The roles of IL-12 and IL-23 in the Innate and Adaptive Immune Responses against Salmonella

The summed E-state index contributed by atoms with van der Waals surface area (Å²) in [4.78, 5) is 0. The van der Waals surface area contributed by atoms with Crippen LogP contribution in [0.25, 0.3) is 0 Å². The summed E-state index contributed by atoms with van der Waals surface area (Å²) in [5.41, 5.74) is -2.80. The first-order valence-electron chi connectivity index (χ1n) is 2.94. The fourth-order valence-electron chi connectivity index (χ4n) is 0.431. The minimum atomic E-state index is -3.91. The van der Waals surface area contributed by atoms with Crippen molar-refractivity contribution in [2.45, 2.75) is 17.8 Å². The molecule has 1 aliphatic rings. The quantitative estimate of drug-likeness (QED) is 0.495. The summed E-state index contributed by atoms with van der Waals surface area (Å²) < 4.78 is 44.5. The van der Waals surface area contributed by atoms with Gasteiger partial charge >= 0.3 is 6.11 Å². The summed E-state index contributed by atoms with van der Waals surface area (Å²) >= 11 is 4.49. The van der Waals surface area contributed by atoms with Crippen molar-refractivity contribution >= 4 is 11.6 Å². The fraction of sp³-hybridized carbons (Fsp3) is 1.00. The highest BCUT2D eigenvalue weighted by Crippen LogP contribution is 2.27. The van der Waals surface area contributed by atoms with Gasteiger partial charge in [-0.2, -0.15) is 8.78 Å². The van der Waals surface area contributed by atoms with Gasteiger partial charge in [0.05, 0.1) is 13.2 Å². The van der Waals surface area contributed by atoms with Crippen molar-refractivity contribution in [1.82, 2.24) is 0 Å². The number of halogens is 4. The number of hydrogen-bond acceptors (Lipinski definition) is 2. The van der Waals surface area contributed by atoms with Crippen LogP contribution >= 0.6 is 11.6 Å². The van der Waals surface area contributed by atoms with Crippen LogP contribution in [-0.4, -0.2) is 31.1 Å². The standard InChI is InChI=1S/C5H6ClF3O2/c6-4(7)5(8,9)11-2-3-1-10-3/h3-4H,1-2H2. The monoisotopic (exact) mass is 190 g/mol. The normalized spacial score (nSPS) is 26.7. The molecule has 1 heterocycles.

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→Non-typhoidal <italic>Salmonella<italic> is a major health concern worldwide typically causing gastroenteritis in people of all ages and severe invasive disease in immune-compromised persons in particular in individuals with genetic defects in innate immune signaling molecules Interleukin (IL)-12/IL-23. The innate immune system is pivotal for early control of <italic>Salmonella<italic> and proper induction of the adaptive immune system responsible for eradication of and future protection from this pathogen. IL-12 and IL-23 are important innate signaling molecules that typically work through the promotion of their downstream target Interferon (IFN)-γ and IL-17/-22, respectively. Our overall goal is to better define the roles of these cytokines using of the streptomycin pretreatment model of <italic>Salmonella<italic> -induced enterocolitis in order to develop/modify different modalities and therapies for this disease. →In the acute phase, we found that IL-23 alone was dispensable for protection against systemic spread of bacteria, but synergized with IL-12 for optimal protection. We also found that IL-12 promoted the production of IFN-γ by NK cells, which as mentioned above, is required for resistance against <italic>Salmonella<italic> and also for induction of intestinal inflammation and epithelial injury. In contrast, IL-23 controlled the severity of inflammation by inhibiting IL-12A expression, thereby reducing IFN-γ and prevented excessive mucosal injury. →In late phase studies our data showed that the combined loss of IL-12/-23 led to defective control of oral attenuated <italic>Salmonella<italic> infection, diminished the generation of antigen-specific CD4 T cells, but robust antigen specific antibody responses. IFN-γ -/- mice had a survival disadvantage compared to IL-12/-23 DKO mice. This differential survival may reflect the unexpected production of IFN-γ by IL-12/23 DKO T-cells. Surprisingly, antigen-specific Th1 cells were readily detected upon rechallenge of immunized IL-12/23 deficient mice, indicating that these cytokines are not required for the generation of Th1 cells. Nevertheless, the IL-12/23-independent, antigen-specific Th1 and antibody responses were insufficient for optimal control of late phase <italic>Salmonella<italic> infection. Together these data demonstrate the critical and complex relationship of IL-12 and IL-23 that are essential for early and late phase immunity against <italic>Salmonella<italic>.